BC will not completely ban cosmetic pesticides
The environment critic calls the committee report a "missed opportunity"
VANCOUVER (NEWS1130) – BC will not follow in the footsteps of six other provinces in banning cosmetic pesticides. The environment critic calls the committee report a "missed opportunity."
For the last year, a committee has looked at banning cosmetic pesticides, like ones to make your lawn green and weed-free. There are already 2.6 million people in BC living in municipalities with bylaws restricting or prohibiting them. Six provinces have outright bans, including Quebec, who brought in regulations a decade ago.
NDP MLA Rob Fleming says by not joining the others, the supposedly bipartisan committee made a profoundly disappointing decision. "Because these products are unnecessary in our daily lives, there should be a very low risk tolerance for what harm exposure to them can do."
"The recommendations are minimal," adds Fleming. "BC, at the end of the day, will still have the weakest cosmetic pesticide regulatory regime in Canada."
But Liberal MLA Bill Bennett with the committee claims that's just not true – that in fact, if the recommendations are implemented, we'd have the strongest policy west of Ontario.
The committee has made 17 recommendations, including restricting the sale and use of commercial grade pesticides, strengthening the enforcement of existing regulations, and boosting public education and training on pesticide use.
Bennett thinks a full ban is just not necessary, "Health Canada claims the products for sale are safe to use. I don't think we can second guess them."
But the Canadian Cancer Society, the Canadian Association of Physicians for the Environment, the David Suzuki Foundation, and the Union of BC Municipalities would. The committee also heard from over 9000 British Columbians who had concerns as well.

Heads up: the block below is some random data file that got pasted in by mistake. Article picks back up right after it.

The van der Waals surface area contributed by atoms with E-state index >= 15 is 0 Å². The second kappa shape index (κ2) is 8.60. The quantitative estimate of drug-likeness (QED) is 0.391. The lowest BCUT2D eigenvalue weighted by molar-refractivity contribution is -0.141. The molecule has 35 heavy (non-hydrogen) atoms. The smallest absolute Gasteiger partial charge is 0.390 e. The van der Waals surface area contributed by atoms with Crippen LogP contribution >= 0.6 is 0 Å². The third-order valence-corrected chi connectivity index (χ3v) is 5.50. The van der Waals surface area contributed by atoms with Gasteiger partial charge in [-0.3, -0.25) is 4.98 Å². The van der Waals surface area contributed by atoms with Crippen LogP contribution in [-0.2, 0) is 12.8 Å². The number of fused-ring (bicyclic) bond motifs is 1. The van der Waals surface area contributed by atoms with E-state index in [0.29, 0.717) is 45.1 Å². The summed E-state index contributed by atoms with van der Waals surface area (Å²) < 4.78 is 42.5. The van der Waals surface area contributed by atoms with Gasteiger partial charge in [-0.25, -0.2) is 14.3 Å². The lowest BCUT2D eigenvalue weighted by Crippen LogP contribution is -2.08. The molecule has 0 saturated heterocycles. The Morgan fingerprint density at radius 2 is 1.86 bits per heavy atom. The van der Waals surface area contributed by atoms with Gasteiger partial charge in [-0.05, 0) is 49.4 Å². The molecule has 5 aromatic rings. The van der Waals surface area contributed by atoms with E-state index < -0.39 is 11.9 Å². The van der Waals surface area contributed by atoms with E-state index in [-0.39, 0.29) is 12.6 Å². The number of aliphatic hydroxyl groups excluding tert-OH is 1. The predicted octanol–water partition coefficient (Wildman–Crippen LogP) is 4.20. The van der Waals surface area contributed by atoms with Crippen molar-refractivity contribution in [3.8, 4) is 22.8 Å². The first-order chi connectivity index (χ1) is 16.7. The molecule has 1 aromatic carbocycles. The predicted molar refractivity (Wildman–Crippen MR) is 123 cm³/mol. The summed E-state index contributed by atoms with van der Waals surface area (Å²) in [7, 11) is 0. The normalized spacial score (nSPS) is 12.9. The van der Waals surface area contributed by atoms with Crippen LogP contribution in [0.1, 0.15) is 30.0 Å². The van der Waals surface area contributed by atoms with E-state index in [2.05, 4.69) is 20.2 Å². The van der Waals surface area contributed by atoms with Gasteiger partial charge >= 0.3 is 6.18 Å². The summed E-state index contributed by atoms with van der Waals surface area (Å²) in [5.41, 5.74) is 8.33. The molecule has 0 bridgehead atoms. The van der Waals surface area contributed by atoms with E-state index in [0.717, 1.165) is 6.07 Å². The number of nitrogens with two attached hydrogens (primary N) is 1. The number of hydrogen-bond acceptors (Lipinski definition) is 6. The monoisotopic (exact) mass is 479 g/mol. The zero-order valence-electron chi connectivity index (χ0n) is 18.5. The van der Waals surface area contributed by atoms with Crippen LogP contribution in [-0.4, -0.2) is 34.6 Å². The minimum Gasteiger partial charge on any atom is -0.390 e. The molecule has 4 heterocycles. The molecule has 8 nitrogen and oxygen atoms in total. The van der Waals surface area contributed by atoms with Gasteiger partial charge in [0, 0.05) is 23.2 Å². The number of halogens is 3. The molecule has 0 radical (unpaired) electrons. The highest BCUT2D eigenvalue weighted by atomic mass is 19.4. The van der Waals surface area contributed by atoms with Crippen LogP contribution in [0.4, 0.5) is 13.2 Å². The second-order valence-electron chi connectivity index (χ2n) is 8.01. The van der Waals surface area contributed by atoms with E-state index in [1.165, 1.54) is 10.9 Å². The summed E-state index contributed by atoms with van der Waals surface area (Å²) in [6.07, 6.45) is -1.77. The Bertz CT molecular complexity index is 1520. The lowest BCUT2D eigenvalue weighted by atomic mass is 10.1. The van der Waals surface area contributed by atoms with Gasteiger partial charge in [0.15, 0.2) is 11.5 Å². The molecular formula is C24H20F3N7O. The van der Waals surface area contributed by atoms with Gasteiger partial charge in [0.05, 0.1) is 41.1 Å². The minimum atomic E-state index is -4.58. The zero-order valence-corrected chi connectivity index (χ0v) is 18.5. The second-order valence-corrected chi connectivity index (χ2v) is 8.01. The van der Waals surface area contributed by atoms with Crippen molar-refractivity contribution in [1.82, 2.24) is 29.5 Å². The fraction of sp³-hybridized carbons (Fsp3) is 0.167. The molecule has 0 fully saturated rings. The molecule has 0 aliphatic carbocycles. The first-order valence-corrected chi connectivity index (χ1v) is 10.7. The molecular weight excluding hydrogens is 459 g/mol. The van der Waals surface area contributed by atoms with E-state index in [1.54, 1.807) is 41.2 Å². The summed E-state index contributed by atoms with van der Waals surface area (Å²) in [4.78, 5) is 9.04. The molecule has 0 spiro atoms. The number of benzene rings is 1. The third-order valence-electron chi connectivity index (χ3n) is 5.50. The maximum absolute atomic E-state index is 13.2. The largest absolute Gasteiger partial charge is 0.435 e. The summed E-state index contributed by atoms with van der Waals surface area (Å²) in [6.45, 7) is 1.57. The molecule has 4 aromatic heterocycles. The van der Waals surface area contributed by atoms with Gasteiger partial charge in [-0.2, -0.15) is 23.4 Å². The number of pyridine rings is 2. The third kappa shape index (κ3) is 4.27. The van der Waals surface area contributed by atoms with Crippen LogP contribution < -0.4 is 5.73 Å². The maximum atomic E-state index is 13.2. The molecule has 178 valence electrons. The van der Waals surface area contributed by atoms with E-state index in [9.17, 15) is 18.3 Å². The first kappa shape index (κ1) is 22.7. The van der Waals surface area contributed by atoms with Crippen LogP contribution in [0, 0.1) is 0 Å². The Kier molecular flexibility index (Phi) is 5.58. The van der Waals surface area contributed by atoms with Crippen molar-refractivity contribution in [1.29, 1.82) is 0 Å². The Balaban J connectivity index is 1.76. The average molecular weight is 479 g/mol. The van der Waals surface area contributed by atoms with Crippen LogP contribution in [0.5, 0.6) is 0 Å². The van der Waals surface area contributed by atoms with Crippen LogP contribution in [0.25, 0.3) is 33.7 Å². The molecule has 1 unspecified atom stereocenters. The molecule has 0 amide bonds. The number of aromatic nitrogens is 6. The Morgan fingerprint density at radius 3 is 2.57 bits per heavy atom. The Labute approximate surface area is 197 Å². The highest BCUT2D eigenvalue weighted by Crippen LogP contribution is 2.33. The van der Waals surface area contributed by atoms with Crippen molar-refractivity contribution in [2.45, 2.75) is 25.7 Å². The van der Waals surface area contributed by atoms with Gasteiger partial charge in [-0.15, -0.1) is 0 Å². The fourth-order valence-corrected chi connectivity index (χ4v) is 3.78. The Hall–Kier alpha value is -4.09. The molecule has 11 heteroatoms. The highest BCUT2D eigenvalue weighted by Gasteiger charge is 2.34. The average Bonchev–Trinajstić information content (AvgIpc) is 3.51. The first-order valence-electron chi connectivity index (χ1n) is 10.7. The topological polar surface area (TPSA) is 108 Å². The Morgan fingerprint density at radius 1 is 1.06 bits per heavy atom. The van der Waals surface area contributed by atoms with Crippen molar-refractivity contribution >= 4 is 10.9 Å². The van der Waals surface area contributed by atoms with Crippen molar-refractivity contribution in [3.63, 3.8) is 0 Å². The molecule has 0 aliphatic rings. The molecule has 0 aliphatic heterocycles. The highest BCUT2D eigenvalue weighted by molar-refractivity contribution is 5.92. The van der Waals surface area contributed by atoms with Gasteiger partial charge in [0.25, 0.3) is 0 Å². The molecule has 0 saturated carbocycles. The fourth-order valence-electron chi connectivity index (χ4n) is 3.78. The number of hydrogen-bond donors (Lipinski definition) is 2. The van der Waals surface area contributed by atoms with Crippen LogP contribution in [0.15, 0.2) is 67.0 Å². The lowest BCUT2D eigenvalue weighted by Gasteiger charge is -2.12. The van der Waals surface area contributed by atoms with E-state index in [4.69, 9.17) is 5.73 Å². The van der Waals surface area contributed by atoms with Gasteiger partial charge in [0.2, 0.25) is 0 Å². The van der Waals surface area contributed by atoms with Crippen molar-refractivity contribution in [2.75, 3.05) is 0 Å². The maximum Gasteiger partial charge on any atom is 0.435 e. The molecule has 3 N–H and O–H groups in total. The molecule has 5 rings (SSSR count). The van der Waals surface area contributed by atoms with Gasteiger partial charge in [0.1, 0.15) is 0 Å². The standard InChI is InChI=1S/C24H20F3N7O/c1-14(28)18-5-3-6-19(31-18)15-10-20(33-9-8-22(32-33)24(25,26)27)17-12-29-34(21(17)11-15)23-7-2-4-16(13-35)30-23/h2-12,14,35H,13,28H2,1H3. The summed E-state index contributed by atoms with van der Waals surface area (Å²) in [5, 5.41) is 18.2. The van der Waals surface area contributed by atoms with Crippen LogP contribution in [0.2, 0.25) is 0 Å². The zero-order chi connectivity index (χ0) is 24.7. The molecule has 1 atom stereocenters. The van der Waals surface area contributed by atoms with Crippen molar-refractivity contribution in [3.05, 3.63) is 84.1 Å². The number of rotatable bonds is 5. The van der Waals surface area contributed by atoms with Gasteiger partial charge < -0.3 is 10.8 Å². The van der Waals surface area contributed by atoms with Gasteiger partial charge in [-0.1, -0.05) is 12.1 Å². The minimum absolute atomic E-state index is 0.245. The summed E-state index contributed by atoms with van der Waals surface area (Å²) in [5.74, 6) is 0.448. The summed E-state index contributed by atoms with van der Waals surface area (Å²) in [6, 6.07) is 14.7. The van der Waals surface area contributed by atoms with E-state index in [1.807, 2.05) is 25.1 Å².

Fleming says Christy Clark has been vocal about banning cosmetic pesticides which shows a disconnect between this committee and the premier of the province.
Special Committee on Cosmetic Pesticides
17 Report Recommendations
1. Ban the sale of Commercial-class pesticides as soon as possible, except for use by certified applicators. Begin immediate consultations with the agriculture industry on how best to prohibit the sale of Commercial-class pesticides to anyone but a certified applicator.
2. Amend Integrated Pest Management Act (IPMA) regulation(s) regarding how pesticides can be sold to require vendors to restrict consumer access to most Domestic-class pesticides so customers must interact with a certified dispenser before purchasing a pesticide.
3. Require a certified dispenser to ensure that there is a strong justification for pesticide use before a pesticide is sold, based on Integrated Pest Management (IPM) principles, including the following:
a. The best way to control pests and weeds;
b. The right way to use a pesticide so that it does the job;
c. The legal uses of the pesticide; and
d. The importance of reading and following the directions on the label.
4. Require a vendor to keep a record of each sale of a Domestic-class pesticide, in line with the requirement for a vendor of a Commercial-class pesticide; and that government use the records of sales information to track Domestic-class pesticide sales.